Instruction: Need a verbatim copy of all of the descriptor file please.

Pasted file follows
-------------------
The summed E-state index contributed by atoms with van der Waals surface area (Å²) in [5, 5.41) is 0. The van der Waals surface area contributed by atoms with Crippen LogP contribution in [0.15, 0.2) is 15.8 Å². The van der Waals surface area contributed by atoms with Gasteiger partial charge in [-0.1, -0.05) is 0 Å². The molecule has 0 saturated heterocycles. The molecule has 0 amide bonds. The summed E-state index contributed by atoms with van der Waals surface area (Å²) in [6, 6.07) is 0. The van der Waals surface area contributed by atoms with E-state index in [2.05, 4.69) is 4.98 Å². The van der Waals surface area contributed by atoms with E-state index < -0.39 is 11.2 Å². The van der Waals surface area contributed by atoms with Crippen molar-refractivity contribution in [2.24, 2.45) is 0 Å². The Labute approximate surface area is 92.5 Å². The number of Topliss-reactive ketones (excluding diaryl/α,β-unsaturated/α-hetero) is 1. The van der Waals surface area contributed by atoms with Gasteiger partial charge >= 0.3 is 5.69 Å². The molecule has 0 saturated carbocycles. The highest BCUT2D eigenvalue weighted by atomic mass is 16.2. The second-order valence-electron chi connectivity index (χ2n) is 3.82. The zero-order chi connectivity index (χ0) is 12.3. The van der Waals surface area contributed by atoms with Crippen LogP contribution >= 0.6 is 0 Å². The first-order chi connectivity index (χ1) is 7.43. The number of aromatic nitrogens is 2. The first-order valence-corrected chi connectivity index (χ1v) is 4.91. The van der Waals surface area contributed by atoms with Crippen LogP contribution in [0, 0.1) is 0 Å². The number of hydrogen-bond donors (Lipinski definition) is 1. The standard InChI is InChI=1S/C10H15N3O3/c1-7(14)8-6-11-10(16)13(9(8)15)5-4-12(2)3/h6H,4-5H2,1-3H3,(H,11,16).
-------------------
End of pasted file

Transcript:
The summed E-state index contributed by atoms with van der Waals surface area (Å²) in [5, 5.41) is 0. The van der Waals surface area contributed by atoms with Crippen LogP contribution in [0.15, 0.2) is 15.8 Å². The van der Waals surface area contributed by atoms with Gasteiger partial charge in [-0.1, -0.05) is 0 Å². The molecule has 0 saturated heterocycles. The molecule has 0 amide bonds. The summed E-state index contributed by atoms with van der Waals surface area (Å²) in [6, 6.07) is 0. The van der Waals surface area contributed by atoms with E-state index in [2.05, 4.69) is 4.98 Å². The van der Waals surface area contributed by atoms with E-state index < -0.39 is 11.2 Å². The van der Waals surface area contributed by atoms with Crippen molar-refractivity contribution in [2.24, 2.45) is 0 Å². The Labute approximate surface area is 92.5 Å². The number of Topliss-reactive ketones (excluding diaryl/α,β-unsaturated/α-hetero) is 1. The van der Waals surface area contributed by atoms with Gasteiger partial charge >= 0.3 is 5.69 Å². The molecule has 0 saturated carbocycles. The highest BCUT2D eigenvalue weighted by atomic mass is 16.2. The second-order valence-electron chi connectivity index (χ2n) is 3.82. The zero-order chi connectivity index (χ0) is 12.3. The van der Waals surface area contributed by atoms with Crippen LogP contribution >= 0.6 is 0 Å². The first-order chi connectivity index (χ1) is 7.43. The number of aromatic nitrogens is 2. The first-order valence-corrected chi connectivity index (χ1v) is 4.91. The van der Waals surface area contributed by atoms with Crippen LogP contribution in [0, 0.1) is 0 Å². The number of hydrogen-bond donors (Lipinski definition) is 1. The standard InChI is InChI=1S/C10H15N3O3/c1-7(14)8-6-11-10(16)13(9(8)15)5-4-12(2)3/h6H,4-5H2,1-3H3,(H,11,16).